Thursday, January 19, 2017


I wouldn't really align myself with the bulk of this piece (sorry, not in the mood to do a line by line discussion, I am a lazy blogger after all), but I thought this was a good point.
I have always respected Jonathan Chait. That may come as a surprise, but he possesses a quality that is rare among liberal pundits. Most will lie to you about the politics of their hearts. They will tell you that they’re all for the left’s ambitions, or at least for a United States more like the benevolent states of Europe. They will assure you that when the time is right, they’ll throw their weight behind the moral cause of socialism; it’s just that it isn’t practical right now. It’s just that you’ve got to be reasonable, compromise, capitulate to the demands of the Democratic Party without protest, or else we’ll never get anywhere. Chait does not do this. He believes that the mild welfare state championed by Barack Obama and Hillary Clinton is not merely an acceptable form of government, but very nearly an ideal one. When he scolds the left for their hostility toward business, or lectures college students over their inadequate reverence for liberal free speech norms, or endorses the Iraq War and later cops only to an inadequate consideration of its logistical prospects, Chait is telling you precisely what he thinks. I’ve often, almost always, taken issue with his conclusions. But I have never gotten the sense that Chait is operating in bad faith. He’s a liberal capitalist, a technocrat, what any sane assessment of the political spectrum would rate a conservative centrist, and he does not pretend otherwise.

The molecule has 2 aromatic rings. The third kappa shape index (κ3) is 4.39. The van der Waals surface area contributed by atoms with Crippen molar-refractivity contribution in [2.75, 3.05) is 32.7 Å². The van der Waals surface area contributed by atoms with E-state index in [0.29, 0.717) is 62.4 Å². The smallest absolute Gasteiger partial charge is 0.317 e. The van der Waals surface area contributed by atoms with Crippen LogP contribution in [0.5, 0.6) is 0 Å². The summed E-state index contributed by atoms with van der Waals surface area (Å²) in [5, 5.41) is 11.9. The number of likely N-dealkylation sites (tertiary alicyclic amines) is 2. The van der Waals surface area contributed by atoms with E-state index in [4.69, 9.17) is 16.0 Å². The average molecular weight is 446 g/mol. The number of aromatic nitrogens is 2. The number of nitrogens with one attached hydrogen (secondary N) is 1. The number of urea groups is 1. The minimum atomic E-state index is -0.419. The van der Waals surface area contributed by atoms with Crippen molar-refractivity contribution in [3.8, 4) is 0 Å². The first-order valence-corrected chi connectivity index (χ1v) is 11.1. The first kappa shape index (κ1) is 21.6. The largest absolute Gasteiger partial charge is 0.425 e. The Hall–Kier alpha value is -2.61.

Well, perhaps not the first sentence, but otherwise I agree with the basic point. One thing about the primary, during which too often Bernie versus Hillary obscured Bernieism versus Hillaryism (that is, the basic ideological positioning of the two as opposed to the specifics of the people who were representing them), is that a lot of people did reveal themselves to be, at heart, Chait Democrats (I think this was true much more of prominent Hillary supporters/surrogates, than was true of of the campaign or Hillary herself). That's fine. People can be Chait Democrats. And people can disagree with Chait Democrats. But the point is that there are disagreements which are, as the above says, papered over with claims of solidarity and practicality and electability. Team D (or Team Liberal or Team Left of Center or whatever) actually don't agree about policy goals. It isn't simply that one segment thinks they are going as Lefty as they can get away with. They're going about as Lefty as they want to go. More lefty Democrats have a pretty good case that their crazy ideas aren't just crazy, but perhaps popular and necessary,too. The campaign highlighted that and also sharpened divisions. That's good and bad, I guess. Fight away.